When I was a kid, I had a book with me everywhere I went. I read from the moment I shut the car door until my parents pulled into the parking lot or driveway of wherever we were going. Reluctantly, I would leave my book in the backseat of the car as we headed into Mass, or to my brother’s baseball game, or to the grocery store. If we were visiting a relative's house, I brought the book in, which seems rude in hindsight but felt as essential as breathing at the time. I read all day on the farm as if I were some privileged lady in a grimy tee-shirt and shorts, sitting in the air conditioning with my grandmother while my father and grandfather worked outside. I still have a book on hand almost everywhere I go, just in case, even if I know there won’t be a moment to read. Maybe it’s my safety blanket. It’s not as if I were a precocious child – I was far from that – my favorite books befit my age. But there was one major problem with this childhood habit, and I understood it when I received my driver’s license and couldn’t find my way around Galesburg. The only road I knew was the self-explanatory set of roads that got me to town. Throw in blocks and intersections, and nothing made sense. I had spent all that time reading, not looking out the window, not paying attention to anything but the voices in my head.
Now I find myself in a mode that reminds me of the embarrassment that came with my driving privileges. For the first year that we were in Egypt, I felt myself eagerly taking in the things I experienced, wide-eyed and astonished, constantly comparing the things I found in this new place to the things I knew and understood in my home culture, my home country. I tried to understand why people did the things they did, tried to politely respect these decisions of others if I could not wrap my mind around them. There were things that bothered me and still do, and I was not a model of politeness or anything, but I think I was more willing to bend my perceptions then. Never an optimist, I was surprised and pleased by my capacity to adapt.
I think there is a danger in refusing to look.
I remember our trip back from the Sinai. We had to have been going over 100 mph on an unkempt desert road with no concept of lanes, even around curves, with a dude who, with no prompting, offered to become J’s personal hash dealer and wanted to know if I was J’s sister. We bumped and swerved in the heat, and I slept like a baby, unbuckled, in the back of the van. This was a prelude to my current ability to read a book anywhere in Egypt – on the speeding bus, in a taxi, pressed against others in the Metro.
I was pretty impressed with myself until I realized that reading in these situations makes me miss things, things I would have felt were important to witness and consider earlier in our stay here. In some ways I have begun to shield myself from Egypt. It is easy to do these days, having moved to a neighborhood that is so expatriate (or American?)-friendly that we have a Subway (you know, the place with “sandwich artists”) down the street and a clean, techno-booming gym. And, while our university campus had always been a bubble in the middle of downtown Cairo, its new location does nothing but confirm its otherworldly status in Egypt. At least at the old campus, you could walk a block away and find a donkey and a ragged old woman selling tissues.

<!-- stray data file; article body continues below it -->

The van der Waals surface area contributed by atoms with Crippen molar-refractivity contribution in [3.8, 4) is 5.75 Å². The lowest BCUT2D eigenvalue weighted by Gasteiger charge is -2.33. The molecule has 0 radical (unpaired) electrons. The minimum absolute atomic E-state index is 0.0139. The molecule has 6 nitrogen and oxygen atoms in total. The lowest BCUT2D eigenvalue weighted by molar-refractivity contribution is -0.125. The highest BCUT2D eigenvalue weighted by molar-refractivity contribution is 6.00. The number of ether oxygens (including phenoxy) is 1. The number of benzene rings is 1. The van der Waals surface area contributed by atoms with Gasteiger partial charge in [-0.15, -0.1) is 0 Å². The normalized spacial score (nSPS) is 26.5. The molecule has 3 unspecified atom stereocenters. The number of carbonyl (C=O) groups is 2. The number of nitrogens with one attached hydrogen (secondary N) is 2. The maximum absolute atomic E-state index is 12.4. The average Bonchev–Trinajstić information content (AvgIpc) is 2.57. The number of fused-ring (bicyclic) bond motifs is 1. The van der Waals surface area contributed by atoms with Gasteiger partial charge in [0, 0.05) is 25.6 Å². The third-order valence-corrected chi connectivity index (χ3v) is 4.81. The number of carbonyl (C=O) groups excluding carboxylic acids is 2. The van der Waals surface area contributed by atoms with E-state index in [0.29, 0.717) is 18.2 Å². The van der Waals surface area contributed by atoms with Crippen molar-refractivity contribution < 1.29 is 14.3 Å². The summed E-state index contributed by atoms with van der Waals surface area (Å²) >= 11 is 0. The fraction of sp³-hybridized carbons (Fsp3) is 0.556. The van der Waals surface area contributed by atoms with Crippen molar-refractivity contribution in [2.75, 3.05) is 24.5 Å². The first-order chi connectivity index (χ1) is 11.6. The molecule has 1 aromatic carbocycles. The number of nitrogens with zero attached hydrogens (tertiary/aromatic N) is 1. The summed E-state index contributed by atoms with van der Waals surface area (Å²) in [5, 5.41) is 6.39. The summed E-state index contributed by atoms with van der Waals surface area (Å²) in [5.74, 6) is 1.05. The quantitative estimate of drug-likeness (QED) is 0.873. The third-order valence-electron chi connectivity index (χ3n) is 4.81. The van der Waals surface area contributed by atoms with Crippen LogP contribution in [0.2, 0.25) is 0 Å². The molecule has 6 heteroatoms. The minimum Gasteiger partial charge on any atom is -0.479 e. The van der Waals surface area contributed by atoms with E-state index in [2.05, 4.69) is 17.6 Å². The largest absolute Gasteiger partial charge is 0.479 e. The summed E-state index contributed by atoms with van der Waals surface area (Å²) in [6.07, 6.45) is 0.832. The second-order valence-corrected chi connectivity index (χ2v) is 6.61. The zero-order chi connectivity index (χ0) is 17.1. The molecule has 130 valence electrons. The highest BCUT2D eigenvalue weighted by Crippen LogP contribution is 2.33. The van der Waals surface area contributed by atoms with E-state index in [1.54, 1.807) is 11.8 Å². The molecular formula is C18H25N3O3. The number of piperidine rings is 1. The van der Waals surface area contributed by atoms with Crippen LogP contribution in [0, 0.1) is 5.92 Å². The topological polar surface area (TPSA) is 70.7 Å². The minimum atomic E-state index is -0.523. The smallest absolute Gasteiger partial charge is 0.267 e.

We are nearing the end of our third year here, and I am not pleased with the things that I see missing from my experience. I am building a cocoon. Small things nag at me, such as leaving my Arabic lessons. Just when I had begun to comprehend the rhythm of the language, to pick out a few simple phrases here and there that enlightened me to some basic meanings, I quit. Once I realized I would have to start studying, I said it was too much to do. I keep telling myself I’ll pick it up again, but will I? In our new neighborhood this year, when I try to say some small, simple thing in Arabic, my tongue sticks, and it is clear that the neighborhood Egyptians we have met – the fruit and veg guy, various vendors and shopkeepers, etc. – believe that I am just now tentatively stepping about with random phrases, that I may eventually improve but that I must have only just gotten here. I am now at the same comprehension level as J, who never took Arabic lessons but who is suddenly quicker than me at understanding numbers, for instance.
Yesterday was Friday prayer-time. The men line up on our street and spread the rugs diagonally toward Mecca and slip off their shoes. They fill up the outdoor foyer of the apartment building across from us. At one point during the hour-long session, I glanced outside to see a worried-looking Asian man standing with his briefcase just in front of one line of men and boys who were praying. He was trying to get into the building across the street. You could look at this two ways – first, the man didn’t need to stand right in front of them and keep glancing at his watch with a pained look on his face. He should have known that on Friday, mid-day, you’re bound to run into a cluster of Egyptian men meditating with God since mosques are ubiquitous. He should have known that, while Egypt is moderate in comparison with other Arab countries, this type of devotion is one thing that will not change. But the men were blocking the front entrance to the building – the Asian man would have had to step between them, on their prayer mats with his shoes on, to get through. Perhaps the assumption made by those blocking the entrance was that everybody should be praying right now. Who would need to get in? Focused on praising God, it was as if they couldn’t even see that man, who only wanted to get through.